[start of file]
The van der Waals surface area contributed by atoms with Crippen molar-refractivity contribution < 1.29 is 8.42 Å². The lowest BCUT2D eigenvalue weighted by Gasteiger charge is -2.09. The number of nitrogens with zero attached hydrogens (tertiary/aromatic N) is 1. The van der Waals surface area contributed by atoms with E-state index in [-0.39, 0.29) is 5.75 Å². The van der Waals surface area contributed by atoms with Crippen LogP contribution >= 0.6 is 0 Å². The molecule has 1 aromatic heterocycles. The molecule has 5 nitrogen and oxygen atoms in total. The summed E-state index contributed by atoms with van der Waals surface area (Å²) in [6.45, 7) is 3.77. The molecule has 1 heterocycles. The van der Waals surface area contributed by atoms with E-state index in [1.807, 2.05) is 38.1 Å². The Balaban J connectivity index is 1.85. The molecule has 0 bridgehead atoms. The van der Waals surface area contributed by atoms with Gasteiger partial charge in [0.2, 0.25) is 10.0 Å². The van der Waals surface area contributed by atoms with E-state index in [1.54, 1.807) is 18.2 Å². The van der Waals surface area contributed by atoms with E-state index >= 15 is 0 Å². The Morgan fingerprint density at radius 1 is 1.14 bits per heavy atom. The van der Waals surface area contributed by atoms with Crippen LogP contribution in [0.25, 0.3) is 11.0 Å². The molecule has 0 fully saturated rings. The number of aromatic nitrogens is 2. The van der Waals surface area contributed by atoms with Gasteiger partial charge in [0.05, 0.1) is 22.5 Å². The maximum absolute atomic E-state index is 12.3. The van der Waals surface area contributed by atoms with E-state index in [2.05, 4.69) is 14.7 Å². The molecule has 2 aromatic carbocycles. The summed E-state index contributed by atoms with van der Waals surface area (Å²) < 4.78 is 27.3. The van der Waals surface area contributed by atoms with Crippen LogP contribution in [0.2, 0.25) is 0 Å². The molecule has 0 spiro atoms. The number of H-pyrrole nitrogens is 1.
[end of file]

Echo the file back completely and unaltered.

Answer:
The van der Waals surface area contributed by atoms with Crippen molar-refractivity contribution < 1.29 is 8.42 Å². The lowest BCUT2D eigenvalue weighted by Gasteiger charge is -2.09. The number of nitrogens with zero attached hydrogens (tertiary/aromatic N) is 1. The van der Waals surface area contributed by atoms with E-state index in [-0.39, 0.29) is 5.75 Å². The van der Waals surface area contributed by atoms with Crippen LogP contribution >= 0.6 is 0 Å². The molecule has 1 aromatic heterocycles. The molecule has 5 nitrogen and oxygen atoms in total. The summed E-state index contributed by atoms with van der Waals surface area (Å²) in [6.45, 7) is 3.77. The molecule has 1 heterocycles. The van der Waals surface area contributed by atoms with E-state index in [1.807, 2.05) is 38.1 Å². The Balaban J connectivity index is 1.85. The molecule has 0 bridgehead atoms. The van der Waals surface area contributed by atoms with Gasteiger partial charge in [0.2, 0.25) is 10.0 Å². The van der Waals surface area contributed by atoms with E-state index in [1.54, 1.807) is 18.2 Å². The van der Waals surface area contributed by atoms with E-state index >= 15 is 0 Å². The Morgan fingerprint density at radius 1 is 1.14 bits per heavy atom. The van der Waals surface area contributed by atoms with Crippen LogP contribution in [0.25, 0.3) is 11.0 Å². The molecule has 0 fully saturated rings. The number of aromatic nitrogens is 2. The van der Waals surface area contributed by atoms with Gasteiger partial charge in [0.05, 0.1) is 22.5 Å². The maximum absolute atomic E-state index is 12.3. The van der Waals surface area contributed by atoms with E-state index in [2.05, 4.69) is 14.7 Å². The molecule has 2 aromatic carbocycles. The summed E-state index contributed by atoms with van der Waals surface area (Å²) < 4.78 is 27.3. The van der Waals surface area contributed by atoms with Crippen LogP contribution in [0.2, 0.25) is 0 Å². The molecule has 0 spiro atoms. The number of H-pyrrole nitrogens is 1.